(8) Look, &c.] The poets in general feem to have exerted themfelves in their defcription of the morning: the English may juftly claim the preference over the Greeks and Romans, and Shakespear I think over all the prefent paffage is fufficient to fet in competition with all we can produce and the reader by referring to the index will find many others, equally beautiful. However, according to my promife, (fee vol. 1. p. 86. n.12.) I must remember to quote fome defcriptions, the better to fet forth Shakespear's fuperior excellence: Hamer has led the way, and in almoft innumerable places, fpoken of the morning" as a goddess or divine perfon flying in the air unbarring the gates of light, and opening the day. She is drawn by him in a faffron robe, and with rofy hands (gododaxrun which is the epithet he almost conftantly bestows upon her. and perhaps may vie with any other however beautiful) fprinkling light thro' the earth. She arifes out of the waves of the fea, leaves the bed of Tithon her lover, afcends


Do lace the fevering clouds in yonder east:
Night's candles are burnt out, and jocund day
Stands tip-toe on the misty mountain tops,
I'must be gone and live, or stay and dye.


the heavens, appears to gods and men, and gives notice of the fun's rifing. She is placed by the father of the poets fometimes on a throne of gold; now in a chariot drawn by fwift horfes, and bearing along with her the day; and at other times the is ufhered in by the ftar, which is her harbinger, and which gives the fignal of the morning's approach,---On this as a ground. the poets following Homer, have run their divifions of fancy: this will appear by the following instances, &c. See Lay Monastery, p. 229. See Dryden's Virgil for the enfuing;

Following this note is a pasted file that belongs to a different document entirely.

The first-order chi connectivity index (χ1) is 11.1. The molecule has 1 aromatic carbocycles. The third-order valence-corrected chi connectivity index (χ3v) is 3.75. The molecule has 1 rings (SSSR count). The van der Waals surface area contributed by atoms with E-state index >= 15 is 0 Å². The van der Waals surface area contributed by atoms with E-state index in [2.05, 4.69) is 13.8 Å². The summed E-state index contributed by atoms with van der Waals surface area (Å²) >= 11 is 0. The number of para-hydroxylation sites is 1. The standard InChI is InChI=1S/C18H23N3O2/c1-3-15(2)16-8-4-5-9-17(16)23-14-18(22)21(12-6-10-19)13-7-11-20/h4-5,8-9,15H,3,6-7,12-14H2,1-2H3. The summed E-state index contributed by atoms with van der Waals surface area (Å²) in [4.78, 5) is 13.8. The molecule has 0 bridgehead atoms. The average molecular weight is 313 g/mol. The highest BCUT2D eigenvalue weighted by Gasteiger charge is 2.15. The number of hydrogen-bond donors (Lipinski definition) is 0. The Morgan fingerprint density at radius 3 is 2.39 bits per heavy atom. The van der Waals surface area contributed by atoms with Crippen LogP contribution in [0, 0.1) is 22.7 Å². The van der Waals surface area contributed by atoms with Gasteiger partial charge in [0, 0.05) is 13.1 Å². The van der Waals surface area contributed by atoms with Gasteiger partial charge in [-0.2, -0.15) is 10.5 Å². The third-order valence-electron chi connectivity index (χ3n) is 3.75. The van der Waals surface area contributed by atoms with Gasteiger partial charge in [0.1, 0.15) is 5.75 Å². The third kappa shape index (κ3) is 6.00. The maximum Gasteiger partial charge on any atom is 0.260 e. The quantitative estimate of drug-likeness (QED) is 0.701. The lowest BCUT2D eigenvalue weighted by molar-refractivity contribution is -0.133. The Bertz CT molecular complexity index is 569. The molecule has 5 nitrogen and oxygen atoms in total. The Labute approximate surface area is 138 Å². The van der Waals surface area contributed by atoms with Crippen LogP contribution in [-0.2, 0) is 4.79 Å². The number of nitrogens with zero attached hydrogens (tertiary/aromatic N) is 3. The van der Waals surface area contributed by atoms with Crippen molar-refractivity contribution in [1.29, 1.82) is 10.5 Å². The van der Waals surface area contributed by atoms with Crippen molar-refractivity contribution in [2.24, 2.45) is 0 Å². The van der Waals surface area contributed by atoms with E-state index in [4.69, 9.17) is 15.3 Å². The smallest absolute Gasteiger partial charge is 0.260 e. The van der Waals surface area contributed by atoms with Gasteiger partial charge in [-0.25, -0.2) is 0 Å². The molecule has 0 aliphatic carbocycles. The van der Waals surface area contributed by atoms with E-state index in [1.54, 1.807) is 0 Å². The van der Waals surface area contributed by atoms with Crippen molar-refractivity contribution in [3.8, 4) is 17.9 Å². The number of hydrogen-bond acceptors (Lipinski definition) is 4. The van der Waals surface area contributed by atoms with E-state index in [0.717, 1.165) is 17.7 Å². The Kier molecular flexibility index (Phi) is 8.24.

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Aurora now had left her faffron-bed,

And beams of early light the heav'ns o'erfpread.
And now the rofy morn began to rise,
And wav'd her faffron-ftreamer thro' the fkies.
Now rofe the ruddy morn from Tithon's bed,
And with the dawn of day the fkies o'erfpread:
Nor long the fun his daily courfe witheld
But added colours to the world reveal'd.

The morn enfuing from the mountains height,
Had fcarcely spread the skies with rofy light:
Th' etherial courfers bounding from the fea,
From out their flaming noftrils breath'd the day.

Quid by Trap,

Lo from the rofy Eaft her purple doors,

The morn unfolds adorn'd with blufhing flowers,
The leffen'd ftars draw off and disappear,
Whose bright battalions, laftly Lucifer,
Brings up, and quits his ftation in the rear.
Tafo, by Fairfax.

The purple morning left her crimson bed,
And donn'd her robes of pure vermilion hue:
Her amber locks fhe crown'd with roses red,
In Edens flow'ry gardens gather'd new.

Spenfer, in his Faerie Queene.

Now when the rofy-finger'd morning fair,
Weary of aged Tithons faffron bed,

Had feread her purple robes thro' dewy air,
And the high hills Titan discovered,

The royal virgin, &c.

At laft the golden oriental gate

Of greatest heaven 'gan to open fair

And Phabus fresh as bridegroom to his mate